by Andrei Tarkovsky
Overall: Definitely a book to put on your shelves!
Cinema should be a means of exploring the most complex problems of our time, as vital as those which for centuries have been the subject of literature, music, and painting.
Sculpting in Time by Andrei Tarkovsky is one of the most brilliant essays that I have ever read. Not only is it an excellent, straight-from-the mouth understanding of the films from Tarkovsky himself, this book opens your eyes to philosophy, religion, and art which is understood by the brilliant director.
Andrei Arsenyevich Tarkovsky was born in 1932 to Maria Vishnyakova and the famous Russian poet Arseny Alexandrovich Tarkovksy. Andrei was educated in cinema and film studies.
Andrei’s first film was Ivan’s Childhood (1962) which came from a story written by Bogomolov. In Andrei’s interpretation, Ivan’s Childhood is a war film that shows the character’s forced life within war-filled Russia. The dark and gritty nature that mixes with the purity and optimistic dream sequences from Ivan make up this baneful film.
Andrei’s second film, Andrei Rublev (1966) is a biopic of the famous titular iconographer. Andrei covers the duality and psychological effects of Andrei’s burden in his understanding of his relationship with God in medieval Russia during the Tartar invasions and Russia’s transition from a pagan society to Orthodoxy. The film is one of Andrei’s more graphic, gritty, but also the beginning of Andrei’s filmography career that focuses on religion and spirituality.The fourth film, Solaris (1972), is a loose narrative from the Stanislaw Lem novel of the same name. This is Andrei’s first film that is in the science-fiction and horror genre. More psychological in nature, the main character–a psychologist named Kris–tries to understand the reality created by mysterious planet Solaris and struggles with the power that the human mind can do. Mirror (1975) is Andrei’s more personal film. It incorporates poetry written by Andrei’s father and even his own mother makes a cameo. The film revolves around the rhythm and timing of childhood memories, relationships, dreams, and the new (at the time) television program style of interview and newsreel footage.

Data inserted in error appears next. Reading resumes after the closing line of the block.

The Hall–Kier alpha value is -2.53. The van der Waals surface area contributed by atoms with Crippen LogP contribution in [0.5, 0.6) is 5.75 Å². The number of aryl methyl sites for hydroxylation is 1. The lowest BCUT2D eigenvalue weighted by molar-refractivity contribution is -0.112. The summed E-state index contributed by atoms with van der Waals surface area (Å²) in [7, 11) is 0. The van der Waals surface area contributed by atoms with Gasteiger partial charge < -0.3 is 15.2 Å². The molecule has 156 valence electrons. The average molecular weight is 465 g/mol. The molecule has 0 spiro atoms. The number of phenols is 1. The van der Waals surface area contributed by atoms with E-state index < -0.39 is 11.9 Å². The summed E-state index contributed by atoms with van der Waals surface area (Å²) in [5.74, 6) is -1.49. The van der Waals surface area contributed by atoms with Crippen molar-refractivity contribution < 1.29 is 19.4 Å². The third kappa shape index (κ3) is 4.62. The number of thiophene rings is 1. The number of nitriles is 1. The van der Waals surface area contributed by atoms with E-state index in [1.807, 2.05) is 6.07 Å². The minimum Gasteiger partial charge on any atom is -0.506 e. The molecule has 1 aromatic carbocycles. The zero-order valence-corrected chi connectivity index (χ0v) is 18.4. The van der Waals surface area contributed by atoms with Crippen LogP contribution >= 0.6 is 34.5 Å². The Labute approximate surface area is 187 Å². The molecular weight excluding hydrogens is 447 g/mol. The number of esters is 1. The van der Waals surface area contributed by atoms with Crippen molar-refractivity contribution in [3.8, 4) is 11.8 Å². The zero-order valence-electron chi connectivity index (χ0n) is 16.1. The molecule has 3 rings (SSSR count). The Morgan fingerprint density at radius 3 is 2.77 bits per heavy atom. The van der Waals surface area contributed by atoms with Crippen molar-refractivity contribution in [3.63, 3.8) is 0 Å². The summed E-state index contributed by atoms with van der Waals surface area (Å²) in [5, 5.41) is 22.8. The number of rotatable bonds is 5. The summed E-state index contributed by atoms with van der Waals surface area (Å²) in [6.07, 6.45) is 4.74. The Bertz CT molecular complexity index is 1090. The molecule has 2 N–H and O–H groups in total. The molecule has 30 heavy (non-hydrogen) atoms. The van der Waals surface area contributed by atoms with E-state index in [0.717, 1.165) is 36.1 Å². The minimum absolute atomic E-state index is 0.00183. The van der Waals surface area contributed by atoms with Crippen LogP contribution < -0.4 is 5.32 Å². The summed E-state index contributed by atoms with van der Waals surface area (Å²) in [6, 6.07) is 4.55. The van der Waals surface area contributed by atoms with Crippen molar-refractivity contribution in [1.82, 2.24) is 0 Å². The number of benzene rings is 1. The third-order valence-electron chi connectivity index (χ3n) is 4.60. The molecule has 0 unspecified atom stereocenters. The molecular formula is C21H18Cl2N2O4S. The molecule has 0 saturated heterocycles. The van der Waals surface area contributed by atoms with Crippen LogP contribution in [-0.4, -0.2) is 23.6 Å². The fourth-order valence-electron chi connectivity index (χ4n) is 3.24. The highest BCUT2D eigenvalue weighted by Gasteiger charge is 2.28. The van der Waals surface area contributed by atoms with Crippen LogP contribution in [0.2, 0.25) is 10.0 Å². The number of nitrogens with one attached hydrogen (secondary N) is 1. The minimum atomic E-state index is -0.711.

Andrei’s fifth film, and my personal favorite, Stalker (1979) is one of Tarkovsky’s well-known films. This science fiction, based on the novel Roadside Picnic (it is a loose narration), is an allegorical film making criticism on the modern world and the modern desires in which the Stalker suffers as he bears the burden of guiding visitors into the dangerous Zone. During filming of this film, it is alleged that Tarkovsky as well as many of the principal actors were exposed to radiation which inevitably led to Tarkovsky’s development of cancer.Andrei emigrated to Paris due to the strict censorship restrictions on his films in the Soviet Union and out of Russia is where he filmed his final two films: Nostalgia (1983) in Italy and The Sacrifice (1986) in Sweden. Nostalgia relates to Tarkovksy’s emigration in the main character feels homesickness and the longing for his country and the things that made him human (” Я снимал фильм глубоко русский во всех его аспектах: моральных, нравственных, политических и эмоциональных…”). In The Sacrifice, the film coincides with the events of Chernobyl in the Ukraine, and the main character must try to save the destroying world by giving up the things that he loves. Andrei Tarkovsky died in December of 1986 shortly after filming in Paris. His diaries were published posthumously.
Sculpting in Time is an excellent collection of Andrei’s thoughts and opinions of his films and the meaning and history behind the films. Despite some of the dark themes that Tarkovsky covers in his films, the book is uplifting, inspirational, and praises human life and spirituality. While Tarkovsky is highly religious, he covers spirituality on a poetic and universal level, relating to people in a style that is known by everyone: art.
Люблю глаза твои, мой друг,
С игрой их пламенно-чудесной,
Когра из приподыменшь вдруг
И словно молнией небесной
Окинешь бегло целый круг…
Tarkovsky also describes the nuances of filmmaking which includes mise en scene and the director’s relationship with time, rhythm, and editing to create a world that the audience can both immerse themselves in and become emotionally involved. The opinion of the author is similar to Dostoevsky, the commitment to passion in both the actors and the director himself.
And the moment of death is also the death of individual time: the life of a human being becomes inaccessible to the feelings of those remaining alive, dead for those around him.
If you are an artist of any type, you would benefit greatly to reading this book to inspire you and any medium that you choose to excel in.
One thing is certain: a masterpiece only comes into being when the artist is totally sincere in his treatment of his material.
Whether or not you have seen the films, the beautiful pictures of Tarkovksy behind the scenes, and many still shots of all of his films are a superb resource. I believe that all film lovers and anyone who loves/writes poetry should have this book on their shelf.
Mother came and beckoned me, and flew away…
Не сни, не спи, художникне предавайся сну…ты вечности заложник,у временив плену